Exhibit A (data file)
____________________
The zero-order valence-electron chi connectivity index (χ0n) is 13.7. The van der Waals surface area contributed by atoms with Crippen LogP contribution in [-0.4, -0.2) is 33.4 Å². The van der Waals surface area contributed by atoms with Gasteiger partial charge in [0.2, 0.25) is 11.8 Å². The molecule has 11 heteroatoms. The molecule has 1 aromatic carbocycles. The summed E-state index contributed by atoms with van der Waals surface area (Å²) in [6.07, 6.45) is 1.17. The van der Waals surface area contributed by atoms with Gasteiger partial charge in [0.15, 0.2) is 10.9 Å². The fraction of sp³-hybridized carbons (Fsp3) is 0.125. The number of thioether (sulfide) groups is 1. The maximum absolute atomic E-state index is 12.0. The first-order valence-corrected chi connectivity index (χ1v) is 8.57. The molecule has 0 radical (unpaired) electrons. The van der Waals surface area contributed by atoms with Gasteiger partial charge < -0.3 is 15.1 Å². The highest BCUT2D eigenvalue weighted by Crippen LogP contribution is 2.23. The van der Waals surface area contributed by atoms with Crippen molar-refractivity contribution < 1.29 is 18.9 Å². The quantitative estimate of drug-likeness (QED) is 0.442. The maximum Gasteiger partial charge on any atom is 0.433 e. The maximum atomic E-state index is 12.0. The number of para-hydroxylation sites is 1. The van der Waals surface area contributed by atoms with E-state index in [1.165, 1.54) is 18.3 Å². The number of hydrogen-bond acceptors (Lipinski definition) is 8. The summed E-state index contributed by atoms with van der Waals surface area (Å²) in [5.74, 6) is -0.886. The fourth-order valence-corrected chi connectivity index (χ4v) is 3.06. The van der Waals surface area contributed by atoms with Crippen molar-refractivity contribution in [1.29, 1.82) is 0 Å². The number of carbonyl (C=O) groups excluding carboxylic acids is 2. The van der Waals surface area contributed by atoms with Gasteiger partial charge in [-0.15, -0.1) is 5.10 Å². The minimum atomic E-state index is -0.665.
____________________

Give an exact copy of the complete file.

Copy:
The zero-order valence-electron chi connectivity index (χ0n) is 13.7. The van der Waals surface area contributed by atoms with Crippen LogP contribution in [-0.4, -0.2) is 33.4 Å². The van der Waals surface area contributed by atoms with Gasteiger partial charge in [0.2, 0.25) is 11.8 Å². The molecule has 11 heteroatoms. The molecule has 1 aromatic carbocycles. The summed E-state index contributed by atoms with van der Waals surface area (Å²) in [6.07, 6.45) is 1.17. The van der Waals surface area contributed by atoms with Gasteiger partial charge in [0.15, 0.2) is 10.9 Å². The fraction of sp³-hybridized carbons (Fsp3) is 0.125. The number of thioether (sulfide) groups is 1. The maximum absolute atomic E-state index is 12.0. The first-order valence-corrected chi connectivity index (χ1v) is 8.57. The molecule has 0 radical (unpaired) electrons. The van der Waals surface area contributed by atoms with Gasteiger partial charge < -0.3 is 15.1 Å². The highest BCUT2D eigenvalue weighted by Crippen LogP contribution is 2.23. The van der Waals surface area contributed by atoms with Crippen molar-refractivity contribution < 1.29 is 18.9 Å². The quantitative estimate of drug-likeness (QED) is 0.442. The maximum Gasteiger partial charge on any atom is 0.433 e. The maximum atomic E-state index is 12.0. The number of para-hydroxylation sites is 1. The van der Waals surface area contributed by atoms with E-state index in [1.165, 1.54) is 18.3 Å². The number of hydrogen-bond acceptors (Lipinski definition) is 8. The summed E-state index contributed by atoms with van der Waals surface area (Å²) in [5.74, 6) is -0.886. The fourth-order valence-corrected chi connectivity index (χ4v) is 3.06. The van der Waals surface area contributed by atoms with Crippen molar-refractivity contribution in [1.29, 1.82) is 0 Å². The number of carbonyl (C=O) groups excluding carboxylic acids is 2. The van der Waals surface area contributed by atoms with Gasteiger partial charge in [-0.15, -0.1) is 5.10 Å². The minimum atomic E-state index is -0.665.